It was only six or seven years ago, at the depths of the Great Recession, that Wall Street analysts were spending all of their time talking about MGM Resorts, one of the largest gaming companies. Only it wasn’t “good” talk.
Not Many “Outs,” But They Pulled Through
It was Steve Wynn who started the age of the mega-casino in Las Vegas, but MGM Resorts who continued the momentum. Wynn’s Mirage, which opened in 1989, was supposed to be a massive failure. Too expensive to build, too costly to run. Instead, it was wildly successful, and the massive construction projects started. By 2000, when MGM bought out Steve Wynn, the Las Vegas strip had gone corporate, with larger casino organizations gobbling up the smaller ones.
After a successful integration of Mandalay Bay five years later, MGM set its sites on the center of the strip. It announced the City Center project at the end of 2004. City Center included residential, shopping, casinos and condo-hotels. Sales of condos to individuals, who could put them in the MGM rental pool when they were not staying in their residences, were supposed to finance a large chunk of the total project cost.
And then it fell apart. The project price of $4 billion more than doubled, as design changes and overruns drove up costs. The Harmon Tower, one of the key properties, had to be torn down due to construction defects. And, of course, the great recession hit. Political pressure turned corporations off of Las Vegas conferences, and the local economy fell apart. International money also dried up. Only a fraction of the condo sales closed, and those that did close did so at a reduced price. The stock, which peaked at about $90 in 2007, dropped to just over $2 in 2009. Bankruptcy seemed to be right around the corner.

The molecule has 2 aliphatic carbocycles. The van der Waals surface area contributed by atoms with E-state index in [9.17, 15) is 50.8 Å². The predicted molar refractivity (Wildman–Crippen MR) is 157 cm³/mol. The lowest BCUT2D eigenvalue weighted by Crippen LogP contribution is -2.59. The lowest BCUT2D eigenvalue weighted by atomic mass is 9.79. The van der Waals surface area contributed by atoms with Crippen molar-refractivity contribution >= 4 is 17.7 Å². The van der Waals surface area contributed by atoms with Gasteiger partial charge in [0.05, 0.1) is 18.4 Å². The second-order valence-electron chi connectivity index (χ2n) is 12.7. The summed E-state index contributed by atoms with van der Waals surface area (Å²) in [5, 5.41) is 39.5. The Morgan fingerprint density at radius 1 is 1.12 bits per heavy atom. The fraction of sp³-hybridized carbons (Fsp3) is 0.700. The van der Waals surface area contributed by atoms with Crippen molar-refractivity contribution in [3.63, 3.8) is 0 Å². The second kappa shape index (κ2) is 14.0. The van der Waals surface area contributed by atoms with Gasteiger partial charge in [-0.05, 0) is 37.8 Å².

MGM Beats The Odds
Despite $14 billion of net debt on the balance sheet at the end of 2009 (The annual report that year was titled “The Power To Endure.”), they made it. CEO Jim Murren*, who had formerly been the company’s chief financial officer, was stuck with the task. The company cut costs, sold assets and renegotiated with lenders. It took on high-cost debt, since it had no other choice. It sold Treasure Island and, after running into regulators, began to explore the sale of its 50% ownership in Atlantic City’s Borgata. It survived a lawsuit from 9.5% shareholder Dubai World.
With capital expenditures cut, costs in-line and the balance sheet repaired, the company is able to talk about growth again. It converted its high-cost debt and began to pay down the total. Trends have been moving in the right direction for several years. 2015 saw Las Vegas Strip RevPAR (revenue per available room) up 7%, with the Mayweather-Pacquiao fight headlining the year. The growth has continued into 2016, with the second quarter up another 3%, as last year’s fight made the second quarter comparison that much more difficult. The company is profitable again, and talking about returning its balance sheet to investment grade status.
But It Hurt Along The Way…
MGM Resorts is not the company that it was once built to be. It has sold off numerous properties around the country, as well as the Crystals shopping center in CityCenter. It sold a portion of its China property, the remainder of Borgata and, this past year, spun out 10 properties into MGM Growth Properties, a real estate investment trust. In other words, it has pulled all the levers that it could.
The Bottom Line
Walking down the Strip now, you could never tell what a sorry state that the city, and a few of its biggest companies, were in. But Las Vegas is back, and MGM has been a big winner.
*Jim is not only one of the nicest guys in Las Vegas but also one of the most charitable. Sometimes, the nice guys do win.
Cover Photo from MGM Resorts